“We are going to be all right”

Tom Hanks at the Museum of Modern Art gala in his honor:

“We are going to be all right. America has been in worse places than we are at right now. In my own lifetime, our streets were in chaos, our generations were fighting each other tooth and nail. Every dinner table ended up being as close to a fistfight as human families are allowed. We have been in a place where we have looked at our leaders and wondered, “What the hell they were thinking of?” We’ve had moments with the administrations and politicians and senators and governors in which we have asked ourselves, “Are they lying to us or do they really believe in this?” That’s all right,” Hanks said. “We have this magnificent thing that is in place. It’s a magnificent document and it starts off with the phrases that, if you’re smart enough, you’ve memorized in school or just read enough to that you could put it by heart, or you watched those things on ABC where they taught you a little song in order to sing. And the song goes, “We the people in order to form a more perfect union establish justice, insure domestic tranquility, provide for the common defense, promote the general welfare,” and it goes on and on. That document is going to protect us over and over again whether or not our neighbors preserve, protect, and defend it themselves. We are going to be all right because we constantly get to tell the world who we. We constantly get to define ourselves as American. We do have the greatest country in the world. We move at a slow pace. We have the greatest country in the world because we are always moving towards a more perfect union. That journey never ceases, it never stops. Sometimes, to quote a Springsteen song, it’s “one step forward, two steps back,” but we still aggregately move forward. We, who are a week into wondering what the hell just happened, will continue to move forward. We have to choose to do so, but we will move forward because if we do not move forward, what is to be said of us?”

“This is the United States of America. We’ll go on. There’s great like-minded people out there who are Americans first and Republicans or Democrats second,” Hanks told THR. “I hope the president-elect does such a great job that I vote for his re-election in four years.”

(Emphasis added is mine.)

The Hollywood Reporter

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Spark from pressure gauge caused University of Hawaii explosion, fire department says – c&en


An explosion last month that caused a University of Hawaii, Manoa, postdoctoral researcher to lose an arm was caused by a spark from a digital pressure gauge that was not designed for use with flammable gases, says a Honolulu Fire Department investigation report.

via c&en

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College of New Jersey overhauls curriculum…

to focus on undergraduate research and the teacher/scholar model:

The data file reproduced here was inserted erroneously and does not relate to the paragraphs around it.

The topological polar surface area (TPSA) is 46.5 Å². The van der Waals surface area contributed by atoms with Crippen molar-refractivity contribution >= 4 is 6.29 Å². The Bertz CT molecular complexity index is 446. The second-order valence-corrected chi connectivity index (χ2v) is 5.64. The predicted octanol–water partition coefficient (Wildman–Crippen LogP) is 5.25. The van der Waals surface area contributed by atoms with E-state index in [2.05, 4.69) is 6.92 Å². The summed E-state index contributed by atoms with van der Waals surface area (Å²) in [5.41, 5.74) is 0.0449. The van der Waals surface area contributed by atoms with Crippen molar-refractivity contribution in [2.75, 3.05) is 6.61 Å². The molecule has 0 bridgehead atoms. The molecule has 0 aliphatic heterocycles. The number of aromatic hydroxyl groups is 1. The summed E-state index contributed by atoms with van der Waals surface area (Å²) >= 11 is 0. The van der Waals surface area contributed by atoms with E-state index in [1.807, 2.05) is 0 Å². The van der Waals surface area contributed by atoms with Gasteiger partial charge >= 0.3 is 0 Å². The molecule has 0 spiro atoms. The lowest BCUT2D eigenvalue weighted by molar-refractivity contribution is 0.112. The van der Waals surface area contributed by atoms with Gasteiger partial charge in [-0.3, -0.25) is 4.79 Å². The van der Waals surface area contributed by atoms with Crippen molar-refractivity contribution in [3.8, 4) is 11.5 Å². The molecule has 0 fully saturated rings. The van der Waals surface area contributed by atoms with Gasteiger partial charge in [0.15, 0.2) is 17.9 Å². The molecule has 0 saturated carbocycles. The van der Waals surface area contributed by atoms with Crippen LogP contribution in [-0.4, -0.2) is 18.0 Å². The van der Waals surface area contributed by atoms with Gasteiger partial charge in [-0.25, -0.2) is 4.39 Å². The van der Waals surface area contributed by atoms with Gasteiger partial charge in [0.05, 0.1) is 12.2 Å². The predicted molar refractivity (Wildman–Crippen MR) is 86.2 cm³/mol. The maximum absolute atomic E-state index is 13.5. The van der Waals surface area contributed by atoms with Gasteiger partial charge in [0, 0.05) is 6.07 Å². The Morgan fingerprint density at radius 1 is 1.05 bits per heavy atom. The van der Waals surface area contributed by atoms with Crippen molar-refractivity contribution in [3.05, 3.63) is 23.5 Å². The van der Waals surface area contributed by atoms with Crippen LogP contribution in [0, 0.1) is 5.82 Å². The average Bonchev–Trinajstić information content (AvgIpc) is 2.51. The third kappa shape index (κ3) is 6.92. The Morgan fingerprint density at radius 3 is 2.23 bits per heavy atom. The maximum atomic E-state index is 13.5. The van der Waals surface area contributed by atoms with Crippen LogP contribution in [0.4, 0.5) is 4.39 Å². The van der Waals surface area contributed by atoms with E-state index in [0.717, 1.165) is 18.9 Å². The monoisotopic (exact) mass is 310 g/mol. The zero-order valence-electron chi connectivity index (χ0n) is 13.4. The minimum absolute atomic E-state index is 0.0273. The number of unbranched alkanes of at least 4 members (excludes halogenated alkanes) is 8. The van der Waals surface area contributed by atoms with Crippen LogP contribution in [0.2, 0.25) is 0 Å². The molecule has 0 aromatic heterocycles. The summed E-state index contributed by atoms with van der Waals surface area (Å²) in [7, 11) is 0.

“Part of this big academic transformation was concurrently thinking about faculty workload models, and fundamentally making that shift from separate research and teaching cultures to the scholar-teacher culture,” said Jeffrey M. Osborn, dean of the School of Science. “We want undergraduate research to be built into the faculty workload system.”

Faculty Work, Student Success – Inside Higher Ed

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The “Meez”

Ron Friedman at Harvard Business Review:

The “Meez,” as professionals call it, translates into “everything in its place.” In practice, it involves studying a recipe, thinking through the tools and equipment you will need, and assembling the ingredients in the right proportion before you begin. It is the planning phase of every meal—the moment when chefs evaluate the totality of what they are trying to achieve and create an action plan for the meal ahead.

Preparation, preparation, preparation, and not getting mired in low value items at the expense of what is important to you. I find myself in this rut far too often and then stress about not having time to do what I value. Well worth reading.

How to Spend the First 10 Minutes of Your Day

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MOOA (massive open online administrations)

The future of administration in higher ed?

As colleges begin using massive open online courses (MOOC) to reduce faculty costs, a Johns Hopkins University professor has announced plans for MOOA (massive open online administrations). Dr. Benjamin Ginsberg, author of The Fall of the Faculty, says that many colleges and universities face the same administrative issues every day. By having one experienced group of administrators make decisions for hundreds of campuses simultaneously, MOOA would help address these problems expeditiously and economically. Since MOOA would allow colleges to dispense with most of their own administrators, it would generate substantial cost savings in higher education.